Reserve Bank’s plan to cost farmers up to $8m/year more


The Reserve Banks’ plan to require banks to hold more reserves could cost farmers up to $800m a year in extra interest:

Estimates of the impact on interest rates range from the Reserve Bank’s own stab of 20 to 40 basis points up to the 120 bps estimated by the local arm of Swiss investment bank UBS, Federated Farmers says.

Multiplied across the agricultural sector’s $63 billion debt pile that would see farmers slugged for anywhere between $120m and $800m in extra interests costs annually.

“For farmers an increase in costs along the lines of the Reserve Bank’s modest estimate would be unwelcome enough while the worst-case scenario would be devastating,” the federation wrote to the Reserve Bank.

The bank wants trading banks to increase the minimum amount of capital they hold against loans from 8% to 16% within five years.

The increase is designed to ensure the banks have the capital needed to survive the write-downs on loans the Reserve Bank estimates would come with a one-in-200-years downturn.

Officially, the cost to the banks of meeting the new capital minimums is being put at $20b but banking sources believe it could be billions more. . . 

Ensuring banks survive a crisis is sensible but the Reserve Bank’s plan would require far greater reserves than ought to be needed and that will add high and unnecessary costs to loans.

Westpac NZ chief executive David McLean said shareholders in the banks’ Australian parent companies will not stump up that sort of money unless they can see a return.

In all likelihood that means interest rates would have to rise to offset the decrease in returns that would come with holding higher amounts of capital against the same amount of lending.

“We think the middle of that 80 to 120 basis points range is where it might come out but that is an average across all lending and it may fall differently across different portfolios of lending,” McLean said.

The increase is likely to be at the higher end of that range for agricultural lending because of the higher risk weighting applied to lending against farms, which historically experience bigger ups and downs in values and are seen as a riskier form of security than houses.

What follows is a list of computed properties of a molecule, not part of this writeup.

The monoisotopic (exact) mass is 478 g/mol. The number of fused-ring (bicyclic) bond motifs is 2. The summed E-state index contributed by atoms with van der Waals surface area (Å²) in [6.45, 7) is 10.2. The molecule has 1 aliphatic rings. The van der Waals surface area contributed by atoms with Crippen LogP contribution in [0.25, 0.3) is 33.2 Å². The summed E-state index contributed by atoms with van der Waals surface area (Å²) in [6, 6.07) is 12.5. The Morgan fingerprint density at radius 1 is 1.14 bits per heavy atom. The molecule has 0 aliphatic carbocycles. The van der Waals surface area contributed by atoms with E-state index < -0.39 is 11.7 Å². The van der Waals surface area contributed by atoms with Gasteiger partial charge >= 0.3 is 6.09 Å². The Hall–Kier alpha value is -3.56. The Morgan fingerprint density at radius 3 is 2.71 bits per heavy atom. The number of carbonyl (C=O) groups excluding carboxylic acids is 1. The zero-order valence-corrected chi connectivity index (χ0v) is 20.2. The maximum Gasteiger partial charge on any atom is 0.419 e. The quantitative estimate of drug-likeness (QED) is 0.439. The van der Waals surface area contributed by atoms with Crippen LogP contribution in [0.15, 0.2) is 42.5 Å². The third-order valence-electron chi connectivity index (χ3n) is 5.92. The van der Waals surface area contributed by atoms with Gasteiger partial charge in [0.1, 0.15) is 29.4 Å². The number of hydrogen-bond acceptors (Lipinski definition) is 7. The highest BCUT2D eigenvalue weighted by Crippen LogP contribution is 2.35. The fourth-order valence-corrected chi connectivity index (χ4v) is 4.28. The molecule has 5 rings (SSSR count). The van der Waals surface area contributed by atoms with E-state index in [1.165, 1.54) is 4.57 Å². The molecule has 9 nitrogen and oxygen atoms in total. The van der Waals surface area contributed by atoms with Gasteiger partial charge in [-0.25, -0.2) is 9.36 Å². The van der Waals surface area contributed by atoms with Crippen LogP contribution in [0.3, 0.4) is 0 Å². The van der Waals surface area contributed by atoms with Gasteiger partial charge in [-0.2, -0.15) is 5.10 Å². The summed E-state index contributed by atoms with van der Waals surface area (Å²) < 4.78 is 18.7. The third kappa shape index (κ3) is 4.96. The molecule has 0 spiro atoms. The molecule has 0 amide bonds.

Because agricultural lending soaks up more capital per dollar lent the returns are lower for the banks’ shareholders relative to other types of lending where less capital is required. . . 

Should borrowers have to pay the price for safeguarding banks against a one in 200 year downturn?

The ANZ is warning farmers that if the Reserve Bank’s plan is implemented it will increase the cost of borrowing.

That in turn will increase the cost of production resulting in lower profits from farming and/or higher prices for food and fibre.

The Australian-owned companies which dominate the banking sector in New Zealand weathered the global financial crisis, why force them to hold such high reserves?

Ipod joins Big Mac in earnings index


The Big Mac index has been used to compare prices and earnings in different countries since 1970 has been brought into the 21st century. UBS has added an iPod index to its latest tri-annual report.

Employees have to work a globbal average of 37 minutes to earn enough to pay for a Big Mac, 22 minutes for a kilo of rice and 25 minutes for a kilo of bread.

In Tokyo and North American and Western European cities it takes from 12 to nearly 20 minutes. But the average wage earner in Nairobi has to work for more than 2.5 hours to buy the same hamburger. The average wage earner in Auckland could buy a Big Mac after working 19 minutes.

It takes the average wage-earner in Zurich and New York can nine hours to earn enough to buy an iPod  nano. In Mumbai the average wager earner needs to work for 20 nine hour days – to purchase the same thing.  The average wage earner in Auckland has to work 16 hours to buy a nano.

The study also found that Oslo, Zurich and Copenhagen are the most expensive of the 73 cities studied.  People on Copenhagen, Zurich, Geneva and New York had the highest gross earnings.

The lowest incomes in Europe are in the Bulgarian city of Sofia and Romania’s capital Bucharest. Wage levels there are comparable with those in Colombia and Thailand.

South American and African cities are the only ones with lower average wages than those of Eastern Europe. This makes it easy to understand the two-way economic traffic of globalization: jobs go east while workers emigrate to the West.

. . . The lowest average wages are still found in the Indian cities of Delhi and Mumbai, and in Jakarta, Indonesia, and Manila, the Philippines.

When tax was taken in to consideration workers in Zurich still have the most purchasing power. People in Sydney, Luxembourg, Dublin and Miami come next. Wage earners in Jakarta, Nairobi, Manila and Mumbai have the least purchasing power from net wages.

Hat Tip: Editor’s Insight, an email newsletter to which you can subscribe at the NBR.

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